Election season in Liberia and Congo

A voter approaches the ballot box in Monrovia, Liberia, during the last presidential polls in November 2005 which were eventually won by Ellen Johnson Sirleaf who became Africa's first female president. She is running for a second term in elections due in October.
Chris Hondros

Voters in Liberia and the Democratic Republic of Congo are expected to go to the polls in the coming months, both undertaking their second democratic elections since the end of long-running civil wars.

But while Liberia appears on track for an October election there are serious doubts about Congo’s readiness for scheduled elections in November.

Liberian president Ellen Johnson Sirleaf who won a second round run-off against footballer George Weah in 2005 has gone back on a promise to serve a single term in office.

She will defend her presidency against opponents including Winston Tubman, scion of one of Liberia’s best-known political dynasties (one of the capital’s main boulevards bears the family name) and his running-mate, Weah, a man who remains hugely popular with the mostly unemployed young men, many of whom are ex-fighters.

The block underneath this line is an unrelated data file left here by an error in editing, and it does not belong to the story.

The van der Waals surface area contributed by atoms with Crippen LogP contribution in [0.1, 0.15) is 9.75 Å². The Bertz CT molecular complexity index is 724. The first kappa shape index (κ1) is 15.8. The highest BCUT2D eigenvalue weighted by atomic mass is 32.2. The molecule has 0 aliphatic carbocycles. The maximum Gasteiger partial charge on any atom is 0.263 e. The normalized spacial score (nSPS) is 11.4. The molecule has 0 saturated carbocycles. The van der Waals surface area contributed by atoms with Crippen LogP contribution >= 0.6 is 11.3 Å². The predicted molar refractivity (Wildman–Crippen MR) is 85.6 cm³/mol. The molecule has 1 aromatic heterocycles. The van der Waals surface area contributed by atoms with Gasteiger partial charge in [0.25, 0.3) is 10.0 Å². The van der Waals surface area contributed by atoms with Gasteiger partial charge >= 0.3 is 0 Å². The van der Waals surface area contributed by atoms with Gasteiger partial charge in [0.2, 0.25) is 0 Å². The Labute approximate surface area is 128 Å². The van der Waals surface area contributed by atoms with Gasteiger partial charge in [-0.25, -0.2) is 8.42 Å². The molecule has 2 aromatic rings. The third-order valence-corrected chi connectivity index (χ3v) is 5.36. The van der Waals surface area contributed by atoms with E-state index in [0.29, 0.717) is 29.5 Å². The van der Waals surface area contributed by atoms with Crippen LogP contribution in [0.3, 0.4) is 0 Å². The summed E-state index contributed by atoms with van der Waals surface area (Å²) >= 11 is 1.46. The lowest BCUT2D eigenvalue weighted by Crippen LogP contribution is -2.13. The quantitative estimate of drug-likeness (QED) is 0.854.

Also among the 16 registered candidates is Prince Johnson, a former rebel leader and one-time ally of Charles Taylor, infamous for presiding over the video-taped torture of political rival Samuel Doe.

A referendum in August – kind of a dry run for the election – went well enough and now the polls are on track for 11 October.

It is a different story in Congo, a far larger and rather less manageable place. The last elections there, in 2006, was bankrolled and managed by the United Nations but this time around it is up to the domestic elections commission to prepare the ground and conduct the polls.

It does not seem ready. President Joseph Kabila who took power after his father’s assassination and then legitimised his rule with victory in the 2006 polls will stand again.

He will face a fractured opposition but one that includes some strong candidates including political veteran Etienne Tshisekedi (who boycotted the last election) and former speaker of the national assembly Vital Kamerhe.

Another potential candidate is Jean-Pierre Bemba, a wealthy businessman-cum-warlord who pushed Kabila to a second-round in 2006 and is now languishing in a cell at the International Criminal Court in The Hague.

This week riot police violently broke up an opposition protest in the capital Kinshasa against alleged fraud in the electoral commission, and this is months before the polls are even due.

The International Crisis Group and other observers as well as civil society organisations are concerned that the electoral commission is rushing headlong into an ill-prepared vote on 28 November.